Does party entering into agreement have authority to do so?

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contracts fall 1998

Helen Scott

Does party entering into agreement have authority to do so?

  1. Contract

A. Two Types 4

  1. Unilateral. Promise for performance. 4

  1. Classical doctrine. A and C in performance; requirement of notice; effective upon deposit 4

Bishop v. Eaton. 4

  1. UCC 2-206(2). notification of acceptance (performance) within reasonable time 4

  1. Bilateral. Promise for Promise. 4

  1. Elements

  1. Offer 4

R2d § 24. assent will conclude bargain

  1. Preliminary Negotiations. R2d § 26. not O when further manifestation of assent. Lonergan v. Scolnick. 4

  2. Master of the Offer. R2d § 60. Offeror sets terms re A. 4

  1. Certainty R2d § 33. terms reasonably certain. basis for determining breach and remedy. 4

  1. Revocation.

(1) Classical doctrine 5

Revocation effective upon receipt from reliable source. Henthorn v. Fraser. 5

Offer fully revocable until accepted. Petterson v. Pattberg. 5

R2d § 43. Indirect Communication of Offeror’s revocation. Normile v. Miller. 5

R2d § 36. Power of Acceptance terminated by non-occurrence of condition. 5

  1. Limitations on Revocability. 5

R2d § 45. Part Perf. of Uni K is C for option K. depends on what Offeror wants for Perf. 5

R2d § 87. Option K if separate C. 5

87(2). embodies Drennan. PE which O’r expects before A as C for Option K. 5

UCC §2-205. Firm Offer. merchant. goods. signed writing. no more than 3 mos.

if on form must be separately signed. 6

Mid-South Packers, Inc. v. Shoney’s. series of separate Ks. original O irrev. only 3 mos. 6

UCC §2-103. goods movable at time of K. 6

UCC §2-105. merchant deals in goods or by occupation holds self out as knowledge/skill. 6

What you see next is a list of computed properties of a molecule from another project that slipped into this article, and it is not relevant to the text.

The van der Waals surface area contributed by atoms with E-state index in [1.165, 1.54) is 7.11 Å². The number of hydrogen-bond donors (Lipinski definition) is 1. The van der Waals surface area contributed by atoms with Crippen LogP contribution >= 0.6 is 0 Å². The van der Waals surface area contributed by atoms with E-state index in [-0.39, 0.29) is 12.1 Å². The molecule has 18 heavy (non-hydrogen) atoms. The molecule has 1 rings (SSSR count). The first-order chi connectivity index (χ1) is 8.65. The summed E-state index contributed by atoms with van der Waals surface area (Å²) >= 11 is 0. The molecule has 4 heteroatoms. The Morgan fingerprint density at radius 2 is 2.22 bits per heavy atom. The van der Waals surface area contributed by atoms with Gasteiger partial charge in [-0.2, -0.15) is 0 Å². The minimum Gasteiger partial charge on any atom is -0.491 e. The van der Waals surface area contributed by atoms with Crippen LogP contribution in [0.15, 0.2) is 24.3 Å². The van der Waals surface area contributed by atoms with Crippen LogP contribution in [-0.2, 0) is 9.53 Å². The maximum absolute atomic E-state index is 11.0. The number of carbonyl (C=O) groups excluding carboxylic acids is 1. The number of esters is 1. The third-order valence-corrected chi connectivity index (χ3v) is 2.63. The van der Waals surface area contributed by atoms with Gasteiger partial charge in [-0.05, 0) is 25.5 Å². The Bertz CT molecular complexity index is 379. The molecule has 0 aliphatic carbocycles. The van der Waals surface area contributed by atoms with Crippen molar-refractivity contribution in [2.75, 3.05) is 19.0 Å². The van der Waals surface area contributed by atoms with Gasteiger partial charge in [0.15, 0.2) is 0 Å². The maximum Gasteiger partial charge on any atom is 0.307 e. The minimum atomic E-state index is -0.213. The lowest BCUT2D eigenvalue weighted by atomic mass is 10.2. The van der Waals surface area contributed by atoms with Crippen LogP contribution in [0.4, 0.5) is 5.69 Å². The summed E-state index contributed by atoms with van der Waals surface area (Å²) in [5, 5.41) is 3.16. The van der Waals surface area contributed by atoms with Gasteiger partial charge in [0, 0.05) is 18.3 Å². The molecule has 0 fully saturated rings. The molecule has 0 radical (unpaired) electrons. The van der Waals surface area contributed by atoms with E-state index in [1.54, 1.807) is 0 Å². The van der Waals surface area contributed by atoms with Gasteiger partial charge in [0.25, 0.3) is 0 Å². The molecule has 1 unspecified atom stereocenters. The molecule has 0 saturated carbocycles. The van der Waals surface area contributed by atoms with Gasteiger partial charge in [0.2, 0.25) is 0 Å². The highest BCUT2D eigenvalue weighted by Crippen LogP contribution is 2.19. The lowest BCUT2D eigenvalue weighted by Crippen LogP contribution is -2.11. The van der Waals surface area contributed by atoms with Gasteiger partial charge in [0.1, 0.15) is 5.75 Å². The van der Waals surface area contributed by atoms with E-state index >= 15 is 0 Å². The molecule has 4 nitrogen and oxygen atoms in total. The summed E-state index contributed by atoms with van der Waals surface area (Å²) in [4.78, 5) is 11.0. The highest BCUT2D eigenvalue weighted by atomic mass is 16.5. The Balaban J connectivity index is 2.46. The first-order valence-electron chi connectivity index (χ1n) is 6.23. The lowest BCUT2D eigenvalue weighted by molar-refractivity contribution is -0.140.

N.Y.Gen.Oblig.Law §5-1109. not goods. expressly irrevocable but no C. reasonable time. 6

  1. Acceptance 7

R2d §50. manifestation of assent to O by performance or promise.

  1. Manifestation of Assent 7

  1. Signature and Unilateral Mistake. Absent fraud, duress or mutual mistake . . .

Ray v. Eurice Bros. extensive negotiations. repeat players. St. Landry Loan v. Avie. illiterate.

  1. R2d § 69. Silence or Exercise of Dominion 7

  2. R2d § 27. Assent effective though written memorial intended. factors to determine if K concluded. 7

  3. UCC §2-204. conduct by both parties shows K, though moment of A undetermined. 8

  4. UCC §2-206. any reasonable mode of A. notification of performance in Uni K. 8

  1. Mailbox rule 8

R2d §63. A effective upon deposit except Option K upon receipt. Henthorn v. Fraser. 8

  1. Battle of the Forms - Conflicting Terms in A 8

  1. Common law doctrine

Mirror image rule 8

R2d § 58. promise or performance must comply with O. 8

R2d § 59. A conditional on assent to add’l or diff. terms is not A but C-O. 9

R2d § 39. C-O is substituted bargain; terminates power of A. Normile v. Miller. 9

Last shot rule. Series of C-Os with substantial conditions in boilerplate. Poel v. Brunswick. 9

  1. UCC §2-207(1). First Shot Rule. A even if add’l or diff. terms unless expressly made cond’l

on assent, then C-O. 9

UCC §2-207(2) btwn. merchants terms go into K unless O express limited, materially alter, object. 9

UCC §2-207(3) Knockout Rule. when Performance, K only agreed terms and gap-fillers. 9

Brown Machine v. Hercules. indemnification clause material, no express assent so no K. 10

Dale Horning v. Falconer Glass. limitation of remedy clause was hardship, no surprise. 10

UCC §1-205 course of dealing and usage of trade used to evaluate surprise.

UCC §2-715 Buyer’s Incidental and Consequential Damages from Seller’s breach 10

UCC §2-719 Contractual Modification or Limitation of Remedy. 11

  1. Consideration 11

Gratuitous Promise or gift which requires no consideration is not enforceable.

  1. Benefit-Detriment test. disjunctive. Hamer v. Sidway. (not required under R2d § 79) 11

  2. Bargained-for Exchange. R2d §71. Baehr v. Penn-o-Tex. 11

  3. Adequacy of Consideration. R2d §79. Batsakis v. Demotsis. 11

R2d §77 Illusory Promise. not C if alternatives reserved. Mid-South Packers, Inc. v. Shoney’s. 11

  1. Past services do not constitute consideration. Plowman v. Indian Refining. 12

  2. Condition to a gift does not constitute consideration. Plowman v. Indian Refining.. 12

  3. Motive or Moral obligation is not legally enforceable consideration. Plowman v. Indian Refining. 12

However, parties’ secret ulterior motives do not nullify C. R2d § 81 12

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